In November 1942 a forward party of four local resistance fighters, including Haugland, was parachuted onto the Norwegian wilderness from where they would ski to a base close to the plant. It was their task to report back to the British after memorising the blueprint of the facility. This first phase was codenamed Operation Grouse and was achieved successfully. But the second phase – Operation Freshman – was a disaster. Despite the harshness of the Nordic terrain and savage weather, the British planned to land two gliders packed with Royal Engineers and members of the 1st Parachute Regiment on a frozen lake. They took off from Wick in Caithness pulled by Halifax bombers. One plane and both gliders crashed with much loss of life. The crew that were not killed outright were interrogated by the Gestapo before being put to death.
The failure not only alerted the Germans to the importance of the heavy water site, but also consigned the Norwegian advance party to a gruelling winter on the remote Hardanger Plateau where they were forced to endure temperatures of minus 20F. Food was so short they resorted to eating the contents of a reindeer's stomach. Haugland's job was to keep in contact with the British using a radio he had fashioned from a stolen fishing rod and an old car battery. Each morning at 1am he would make contact, often unable to control the chattering of his teeth.
The final phase of the sabotage began in February 1943. Named after SOE head Sir Charles Hambro's favourite grouse shooting moor, Operation Gunnerside saw a further six Norwegian commandos parachuted into the target area. Luck played its part and the two groups were united, launching their assault on the now heavily mined and floodlit plant. To bypass the exposed bridge which led to the plant they waded through snow and forded an icy river before scaling a sheer ravine side to reach their target via an old railway line. In the end the cells producing the heavy water were blown up without a shot being fired. The Norwegians made their way back to the plateau undetected, leaving behind a British gun to divert suspicion from the local resistance, including the mole working inside the hydro plant.
Three thousand Germans were involved in the hunt for the saboteurs and though it was revealed that the Nazi high command had not in fact been planning to build a bomb, the operation came to be regarded as a triumph of its kind.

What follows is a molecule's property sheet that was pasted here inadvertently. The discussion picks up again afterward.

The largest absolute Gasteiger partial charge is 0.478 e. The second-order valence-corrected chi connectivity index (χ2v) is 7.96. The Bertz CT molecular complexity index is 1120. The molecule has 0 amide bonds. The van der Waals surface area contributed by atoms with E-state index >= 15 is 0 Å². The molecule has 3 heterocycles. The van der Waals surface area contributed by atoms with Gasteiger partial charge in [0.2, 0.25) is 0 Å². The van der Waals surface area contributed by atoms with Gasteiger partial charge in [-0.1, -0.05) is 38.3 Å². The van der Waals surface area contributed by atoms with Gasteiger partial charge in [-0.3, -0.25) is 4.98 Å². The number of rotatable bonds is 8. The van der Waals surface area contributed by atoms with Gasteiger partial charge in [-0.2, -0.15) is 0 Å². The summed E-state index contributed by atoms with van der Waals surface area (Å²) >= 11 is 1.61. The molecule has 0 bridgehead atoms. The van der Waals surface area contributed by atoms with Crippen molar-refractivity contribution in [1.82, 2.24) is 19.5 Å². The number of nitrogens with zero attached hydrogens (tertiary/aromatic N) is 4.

After surviving this, the perils of the Pacific held little fear for Haugland. He had first met Heyerdahl at a military training camp in Britain in 1944 where he had fled once more after another close scrape with the Gestapo. Sufficiently impressed with the anthropologist's powerful personality and controversial theories on Polynesian migration patterns, he agreed to join the expedition, taking a break from a military career which was to see him rise to the rank of lieutenant colonel before retiring from his position as head of the Norwegian Resistance Museum in 1983. In 1947, the desire to sail across the Pacific baffled many in a world still mourning the deaths of thousands of mariners who lost their lives in oil-choked seas during the war. Yet few could resist the spirit of resurgent individualism and heroic adventure which the Kon-Tiki project embodied, even if many were baffled by Heyerdahl's devotion to the idea that New World mariners had populated Polynesia from the east rather than the west.
The raft itself was named after a mythical seafarer who, according to the Aymara Indians of Lake Titicaca in modern-day Bolivia, had set sail over the horizon never to be seen again. Despite the reliance on primitive technology – the raft was built by the men on the dockside based on drawings dating back to the time of the conquistadores – the expedition allowed itself the luxury of a hand-cranked radio. Haugland spent much of the 101 days at sea briefing the outside world. The voyage came to a halt when the vessel was grounded on a reef off Raroia Island, part of the Tuamotu group, some 3,770 nautical miles from the Peruvian coast. They were eventually rescued from the tiny islet after several days, and taken back to Tahiti by a French schooner. An expedition which included Heyerdahl's grandson duplicated the voyage in 2006.